Improved blood-brain barrier penetration and enhanced analgesia of an opioid peptide by glycosylation

R. D. Egleton, S. A. Mitchell, J. D. Huber, M. M. Palian, R. Polt, T. P. Davis

Research output: Contribution to journalArticlepeer-review

78 Scopus citations


Neuropeptide pharmaceuticals have potential for the treatment of neurological disorders, but the blood-brain barrier (BBB) limits entry of peptides to the brain. Several strategies to improve brain delivery are currently under investigation, including glycosylation. In this study we investigated the effect of O-linked glycosylation on Ser6 of a linear opioid peptide amide Tyr-D-Thr-Gly-Phe-Leu-Ser-NH2 on metabolic stability, BBB transport, and analgesia. Peptide stability was studied in brain and serum from both rat and mouse by high-performance liquid chromatography. BBB transport properties were investigated by rat in situ perfusion. Tail-flick analgesia studies were performed on male ICR mice, injected i.v. with 100 μg of peptide ligand. Glycosylation of Ser6 of the peptide led to a significant increase in enzymatic stability in both serum and brain. Glycosylation significantly increased the BBB permeability of the peptide from a value of 1.0 ± 0.2 μl·min-1·g-1 to 2.2 ± 0.2 μl·min-1·g-1 (p < 0.05), without significantly altering the initial volume of distribution. Analgesia studies showed that the glycosylated peptide gave a significantly improved analgesia after i.v. administration compared with nonglycosylated peptide. The improved analgesia profile shown by the glycosylated peptide is due in part to an improvement in bioavailability to the central nervous system. The bioavailability is increased by improving stability and transport into the brain.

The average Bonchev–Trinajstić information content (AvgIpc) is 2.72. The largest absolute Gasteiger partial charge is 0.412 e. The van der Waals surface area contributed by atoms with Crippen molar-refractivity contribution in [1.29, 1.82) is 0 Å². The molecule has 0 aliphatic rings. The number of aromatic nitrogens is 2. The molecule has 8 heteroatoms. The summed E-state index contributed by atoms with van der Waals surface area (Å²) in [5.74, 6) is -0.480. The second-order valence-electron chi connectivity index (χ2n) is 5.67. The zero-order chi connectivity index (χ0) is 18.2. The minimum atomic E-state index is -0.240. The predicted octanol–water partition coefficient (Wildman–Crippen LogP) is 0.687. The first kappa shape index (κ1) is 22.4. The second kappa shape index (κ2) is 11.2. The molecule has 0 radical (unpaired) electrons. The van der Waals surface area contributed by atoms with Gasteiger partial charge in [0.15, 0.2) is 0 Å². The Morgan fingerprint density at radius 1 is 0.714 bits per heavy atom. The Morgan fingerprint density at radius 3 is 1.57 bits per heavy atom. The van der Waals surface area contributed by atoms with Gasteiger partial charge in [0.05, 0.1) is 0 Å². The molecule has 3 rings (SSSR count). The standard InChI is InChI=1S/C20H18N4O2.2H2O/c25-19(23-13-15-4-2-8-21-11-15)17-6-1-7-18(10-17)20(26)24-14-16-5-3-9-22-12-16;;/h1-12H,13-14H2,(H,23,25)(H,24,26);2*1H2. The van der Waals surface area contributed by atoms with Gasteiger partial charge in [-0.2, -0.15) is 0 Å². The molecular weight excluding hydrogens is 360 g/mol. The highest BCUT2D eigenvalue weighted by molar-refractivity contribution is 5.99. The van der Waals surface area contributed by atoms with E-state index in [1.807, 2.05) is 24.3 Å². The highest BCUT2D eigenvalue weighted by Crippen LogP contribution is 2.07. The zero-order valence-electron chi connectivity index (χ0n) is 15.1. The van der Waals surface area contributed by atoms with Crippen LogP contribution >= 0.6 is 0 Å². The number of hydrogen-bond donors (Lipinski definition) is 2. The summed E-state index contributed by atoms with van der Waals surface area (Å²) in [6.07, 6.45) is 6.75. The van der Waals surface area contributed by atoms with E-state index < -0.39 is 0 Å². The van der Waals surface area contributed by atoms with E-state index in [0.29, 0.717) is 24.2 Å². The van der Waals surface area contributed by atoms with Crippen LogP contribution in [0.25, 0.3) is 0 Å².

Original languageEnglish (US)
Pages (from-to)967-972
Number of pages6
JournalJournal of Pharmacology and Experimental Therapeutics
Issue number3
StatePublished - 2001

ASJC Scopus subject areas

  • Molecular Medicine
  • Pharmacology


Dive into the research topics of 'Improved blood-brain barrier penetration and enhanced analgesia of an opioid peptide by glycosylation'. Together they form a unique fingerprint.

Cite this